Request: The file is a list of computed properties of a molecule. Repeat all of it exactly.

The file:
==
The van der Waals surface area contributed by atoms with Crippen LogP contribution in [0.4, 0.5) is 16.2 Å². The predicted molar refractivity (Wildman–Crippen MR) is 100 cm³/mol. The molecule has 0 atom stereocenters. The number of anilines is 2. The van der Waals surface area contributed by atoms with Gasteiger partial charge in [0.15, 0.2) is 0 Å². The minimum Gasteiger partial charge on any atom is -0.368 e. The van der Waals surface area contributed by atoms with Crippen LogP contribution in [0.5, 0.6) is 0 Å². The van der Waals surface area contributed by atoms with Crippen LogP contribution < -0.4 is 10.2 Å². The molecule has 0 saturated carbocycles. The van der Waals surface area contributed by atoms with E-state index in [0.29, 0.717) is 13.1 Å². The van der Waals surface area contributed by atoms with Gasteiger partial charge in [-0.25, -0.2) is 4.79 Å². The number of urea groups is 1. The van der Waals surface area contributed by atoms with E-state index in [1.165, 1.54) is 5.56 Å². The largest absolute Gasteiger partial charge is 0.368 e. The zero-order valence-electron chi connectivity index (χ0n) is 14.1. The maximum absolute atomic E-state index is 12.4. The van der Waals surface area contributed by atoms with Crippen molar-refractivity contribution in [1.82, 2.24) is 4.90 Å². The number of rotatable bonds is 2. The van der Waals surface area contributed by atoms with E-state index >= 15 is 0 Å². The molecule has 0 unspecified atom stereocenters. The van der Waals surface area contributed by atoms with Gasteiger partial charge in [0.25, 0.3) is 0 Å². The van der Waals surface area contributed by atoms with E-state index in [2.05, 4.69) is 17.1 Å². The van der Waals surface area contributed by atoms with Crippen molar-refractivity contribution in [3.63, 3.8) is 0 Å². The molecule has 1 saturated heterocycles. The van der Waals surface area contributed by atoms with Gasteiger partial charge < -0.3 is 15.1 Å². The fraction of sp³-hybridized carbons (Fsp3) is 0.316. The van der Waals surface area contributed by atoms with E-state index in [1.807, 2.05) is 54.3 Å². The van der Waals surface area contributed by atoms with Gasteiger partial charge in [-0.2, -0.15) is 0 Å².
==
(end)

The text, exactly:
The van der Waals surface area contributed by atoms with Crippen LogP contribution in [0.4, 0.5) is 16.2 Å². The predicted molar refractivity (Wildman–Crippen MR) is 100 cm³/mol. The molecule has 0 atom stereocenters. The number of anilines is 2. The van der Waals surface area contributed by atoms with Gasteiger partial charge in [0.15, 0.2) is 0 Å². The minimum Gasteiger partial charge on any atom is -0.368 e. The van der Waals surface area contributed by atoms with Crippen LogP contribution in [0.5, 0.6) is 0 Å². The van der Waals surface area contributed by atoms with Crippen LogP contribution < -0.4 is 10.2 Å². The molecule has 0 saturated carbocycles. The van der Waals surface area contributed by atoms with E-state index in [0.29, 0.717) is 13.1 Å². The van der Waals surface area contributed by atoms with Gasteiger partial charge in [-0.25, -0.2) is 4.79 Å². The number of urea groups is 1. The van der Waals surface area contributed by atoms with E-state index in [1.165, 1.54) is 5.56 Å². The largest absolute Gasteiger partial charge is 0.368 e. The zero-order valence-electron chi connectivity index (χ0n) is 14.1. The maximum absolute atomic E-state index is 12.4. The van der Waals surface area contributed by atoms with Crippen molar-refractivity contribution in [1.82, 2.24) is 4.90 Å². The number of rotatable bonds is 2. The van der Waals surface area contributed by atoms with E-state index >= 15 is 0 Å². The molecule has 0 unspecified atom stereocenters. The van der Waals surface area contributed by atoms with Gasteiger partial charge in [0.25, 0.3) is 0 Å². The van der Waals surface area contributed by atoms with E-state index in [2.05, 4.69) is 17.1 Å². The van der Waals surface area contributed by atoms with Crippen molar-refractivity contribution in [3.63, 3.8) is 0 Å². The molecule has 1 saturated heterocycles. The van der Waals surface area contributed by atoms with Gasteiger partial charge < -0.3 is 15.1 Å². The fraction of sp³-hybridized carbons (Fsp3) is 0.316. The van der Waals surface area contributed by atoms with E-state index in [1.807, 2.05) is 54.3 Å². The van der Waals surface area contributed by atoms with Gasteiger partial charge in [-0.2, -0.15) is 0 Å².